How to mobilize local funding for entrepreneurs without a rich uncle. An entrepreneurship ecosystem that creates wealth in marginalized communities doesn’t happen by accident. The market must be built, capital stacked, people and institutions connected, stakeholders convened and the model reproduced. That’s the idea behind Neighborhood Economics, a new project of Rosa Lee Harden and Kevin Jones, founders of Social Capital Markets, or SOCAP, and entrepreneur Tim Soerens. The trio has been testing their model in a handful of cities — Oakland, San Francisco, Cincinnati, Washington D.C. and Seattle — and have identified some essential roles necessary to “move investment and philanthropy to make the right kind of difference in communities of need,” Jones writes on ImpactAlpha. Here are a few:
- There’s the System Entrepreneur, a “code-switcher” who can connect with a city’s financial, political and philanthropic institutions while “retaining credibility and connection to the community;”
- A Chief Evangelist opens doors to the powerful and mobilizes funding;
- The Mother Hen helps deliver entrepreneurial business skills and prepares neighborhood startups for investment;
- Anchor Institutions are the hospitals, universities, churches, affordable-housing builders with deep community ties and long-term interests in building community wealth.
The goal of Neighborhood Economics “is to change the prosperous neighborhood’s narrative about marginalized neighborhoods: from being needy and dependent to places they can invest safely in their neighbor’s community wealth,” Jones says. Neighborhood Economics is convening an event on the two days before SOCAP in October to connect System Entrepreneurs and Anchor Institutions. Read all about it in, “Neighborhood Economics: Local funding for entrepreneurs without a rich uncle” by Kevin Jones on ImpactAlpha:
From watershed to water user, battling drought in Africa. Yesterday we wrote about drought in Malawi, aggravated by a lack of a rainy season for two years running. But the situation is hardly confined to one country: Serious droughts are occurring across the African continent, with notable impacts for such cities as Cape Town and Nairobi. Cape Town, with nearly four million residents, is contending with its worst drought in a century. Dam levels have fallen dramatically, and long-term climate models project a drying trend that could reduce annual rainfall in the region by as much as 40%. Cape Town Executive Mayor Patricia de Lille, who recently unveiled a five-year development plan, stresses that the city needs to intensify efforts to avoid future water shortages and achieve water security. “We need to rethink our over-reliance on surface water and increasingly embrace more non-surface water options such as water reuse and desalination,” she said.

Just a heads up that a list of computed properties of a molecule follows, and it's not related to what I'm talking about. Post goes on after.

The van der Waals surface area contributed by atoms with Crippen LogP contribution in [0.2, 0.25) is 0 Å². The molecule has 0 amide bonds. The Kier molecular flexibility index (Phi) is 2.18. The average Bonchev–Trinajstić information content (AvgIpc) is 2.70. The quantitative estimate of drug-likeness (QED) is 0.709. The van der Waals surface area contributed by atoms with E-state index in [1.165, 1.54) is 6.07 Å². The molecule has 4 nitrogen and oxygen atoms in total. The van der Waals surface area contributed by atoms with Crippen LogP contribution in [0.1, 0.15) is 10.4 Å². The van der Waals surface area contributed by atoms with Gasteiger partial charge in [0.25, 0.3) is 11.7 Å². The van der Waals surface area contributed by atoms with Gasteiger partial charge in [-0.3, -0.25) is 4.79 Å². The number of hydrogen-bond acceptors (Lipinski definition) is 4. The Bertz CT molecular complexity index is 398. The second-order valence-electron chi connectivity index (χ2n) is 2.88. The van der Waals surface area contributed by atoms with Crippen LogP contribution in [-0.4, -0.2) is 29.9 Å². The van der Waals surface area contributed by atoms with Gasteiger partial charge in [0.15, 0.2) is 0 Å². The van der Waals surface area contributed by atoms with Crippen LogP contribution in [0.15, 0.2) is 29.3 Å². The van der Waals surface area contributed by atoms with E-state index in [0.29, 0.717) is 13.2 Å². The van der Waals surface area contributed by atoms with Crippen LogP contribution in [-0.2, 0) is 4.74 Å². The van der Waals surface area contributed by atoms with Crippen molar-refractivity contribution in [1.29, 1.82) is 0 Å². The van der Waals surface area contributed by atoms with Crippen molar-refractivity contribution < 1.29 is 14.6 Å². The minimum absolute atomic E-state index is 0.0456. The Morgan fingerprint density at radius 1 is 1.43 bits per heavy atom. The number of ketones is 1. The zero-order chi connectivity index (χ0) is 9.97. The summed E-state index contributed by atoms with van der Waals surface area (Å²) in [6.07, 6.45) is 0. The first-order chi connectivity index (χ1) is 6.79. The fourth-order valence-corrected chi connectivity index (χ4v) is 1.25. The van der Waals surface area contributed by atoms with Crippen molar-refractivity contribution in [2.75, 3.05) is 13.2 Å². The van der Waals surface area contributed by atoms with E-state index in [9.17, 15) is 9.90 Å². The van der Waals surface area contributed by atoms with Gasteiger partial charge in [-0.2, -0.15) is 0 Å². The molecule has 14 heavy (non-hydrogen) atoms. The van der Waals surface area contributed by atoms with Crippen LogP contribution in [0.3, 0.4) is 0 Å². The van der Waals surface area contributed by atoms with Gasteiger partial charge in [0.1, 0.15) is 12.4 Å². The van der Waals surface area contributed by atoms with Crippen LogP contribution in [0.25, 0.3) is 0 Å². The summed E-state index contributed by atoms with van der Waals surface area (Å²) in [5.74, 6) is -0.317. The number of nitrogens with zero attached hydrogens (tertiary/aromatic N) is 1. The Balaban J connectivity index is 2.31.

The situation in Nairobi is no less dire. With higher than average temperatures and little rain on the horizon, water rationing has been in effect since January. The Ndakaini storage dam, which provides for 85% of Nairobi’s water, is at 37% capacity, and the city could run out of water by September. Nairobi City Water and Sewerage Company (NCWSC) is distributing 400,000 cubic meters a day, 350,000 less than the city needs. For most of the city, water delivery is unreliable; some neighborhoods receive water for as little as 12 hours a week. The city recently blamed a cholera outbreak partly on irregular supplies of potable water.
What can be done? Engineers and other experts say plenty. Short-term plans include rainwater harvesting from buildings — which Nairobi does not currently plan for — and possible artificial groundwater recharge zones for the city’s aquifers. The 115,000 cubic meters of wastewater that NCWSC treats daily could be pumped back into the ground for eventual reuse.
Meeting the region’s long-term water challenges will require even broader action. Water demand in Nairobi is expected to double by 2030. Farming practices need to change, as many farmers don’t have adequate soil and water conservation structures. Forest and other lands need to be restored. To that end, the World Agroforestry Centre is promoting financial incentives to encourage sustainable land management. “There is growing political will, and investments have started to flow,” says Ravi Prabhu, the Centre’s Deputy Director General. “What is required is social capital from watershed to water user, and this situation could be turned around.”
Onward! Please send any news and comments to TheBrief@impactalpha.com.